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Letter to Minister 25 August 2021


Tenā koe Minister.
Please consider intervening with an independent review of Rotorua Lakes Council (Council).
In this letter I set out why external and expert advice is urgently needed to restore the capacity of Council to make democratic and effective decisions in a diverse community, as required by Section 3 of the Local Government Act (LGA). I write as Chairman of Rotorua District Residents and Ratepayers (RDRR) Association, to represent 1,111 members and associates, and as an elected member of Council, to represent the interests of all constituents in the district.
Please note that, when I was elected as councillor in 2019, I brought to the role
• knowledge, skills and experience over decades of successful policy making in large public organisations, including as a professor at the University of Auckland,
• corporate leadership experience as chief executive of two large and commercially successful organizations,
• five post-graduate qualifications, including a PhD in organisational science, with 72 internationally refereed research publications, and
• many international consultancies and three Ministerial commissions assisting with major reforms of public administration systems.
In my professional view the Council urgently needs an external and systematic evaluation prior to comprehensive reform of its governance (policy making) and management (policy implementation) systems to deliver effectively on its responsibilities and to regain the confidence of our community. You are warmly invited to intervene to these ends.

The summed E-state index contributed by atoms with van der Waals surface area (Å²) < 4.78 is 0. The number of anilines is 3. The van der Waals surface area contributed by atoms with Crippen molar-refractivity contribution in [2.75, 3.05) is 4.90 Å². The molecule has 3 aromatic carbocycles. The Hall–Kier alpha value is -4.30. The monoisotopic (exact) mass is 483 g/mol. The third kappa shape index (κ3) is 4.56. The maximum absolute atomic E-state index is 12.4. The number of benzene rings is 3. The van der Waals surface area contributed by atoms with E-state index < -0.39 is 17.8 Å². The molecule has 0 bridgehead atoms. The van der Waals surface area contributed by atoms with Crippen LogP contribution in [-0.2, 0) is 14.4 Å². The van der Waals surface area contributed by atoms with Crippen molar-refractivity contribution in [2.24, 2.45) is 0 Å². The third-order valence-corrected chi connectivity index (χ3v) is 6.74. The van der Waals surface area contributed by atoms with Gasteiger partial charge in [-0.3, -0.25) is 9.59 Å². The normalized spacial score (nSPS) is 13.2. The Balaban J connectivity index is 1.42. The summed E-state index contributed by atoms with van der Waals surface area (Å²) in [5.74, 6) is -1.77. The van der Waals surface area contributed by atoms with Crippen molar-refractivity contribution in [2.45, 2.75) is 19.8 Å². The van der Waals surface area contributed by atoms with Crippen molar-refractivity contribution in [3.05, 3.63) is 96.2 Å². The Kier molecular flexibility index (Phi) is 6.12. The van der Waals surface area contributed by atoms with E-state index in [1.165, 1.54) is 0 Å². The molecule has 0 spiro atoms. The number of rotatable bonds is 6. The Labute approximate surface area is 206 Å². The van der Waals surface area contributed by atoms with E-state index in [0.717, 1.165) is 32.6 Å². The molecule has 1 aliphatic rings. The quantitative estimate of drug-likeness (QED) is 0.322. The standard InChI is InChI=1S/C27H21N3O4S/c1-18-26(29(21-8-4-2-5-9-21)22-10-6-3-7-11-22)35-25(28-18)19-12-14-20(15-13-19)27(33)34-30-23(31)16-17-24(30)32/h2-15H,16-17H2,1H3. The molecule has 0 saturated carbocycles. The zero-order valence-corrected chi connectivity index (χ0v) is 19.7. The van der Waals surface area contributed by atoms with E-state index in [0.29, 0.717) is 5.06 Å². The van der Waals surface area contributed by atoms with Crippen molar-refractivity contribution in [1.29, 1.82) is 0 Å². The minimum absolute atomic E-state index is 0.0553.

This request has become necessary because repeated attempts to have Council discuss the need for expert advice have been thwarted by Her Worship the Mayor, Steve Chadwick, and Chief Executive Geoff Williams.
Two recent Notices of Motion by Cr Peter Bentley and I, the first seeking an independent review of Council’s general administration, and then a second more narrowly focussed on improving its governance, were both ruled out of order by the Mayor without discussion being allowed. Standing Order 27.7 rules that these issues cannot now be raised for another year.
The general case for a Ministerial intervention made by Paddi Hodgkiss’s ‘Request for an Independent Review of the Mayor and Councillors’ Behaviour, and Governance of Rotorua Lakes Council’ is with you. Please allow me to verify its main points before adding reasons that I trust will, together, justify preliminary terms of reference for an independent review.
An Undemocratic Decision-Making Culture
As RDRR’s Chair I can confirm that there is widespread public concern in the Rotorua District about the closed and authoritarian culture of Council, its unacceptable unwillingness to respond to the rates affordability crisis in the Covid context, and its aversion to cost compression in profligate vanity and legacy projects.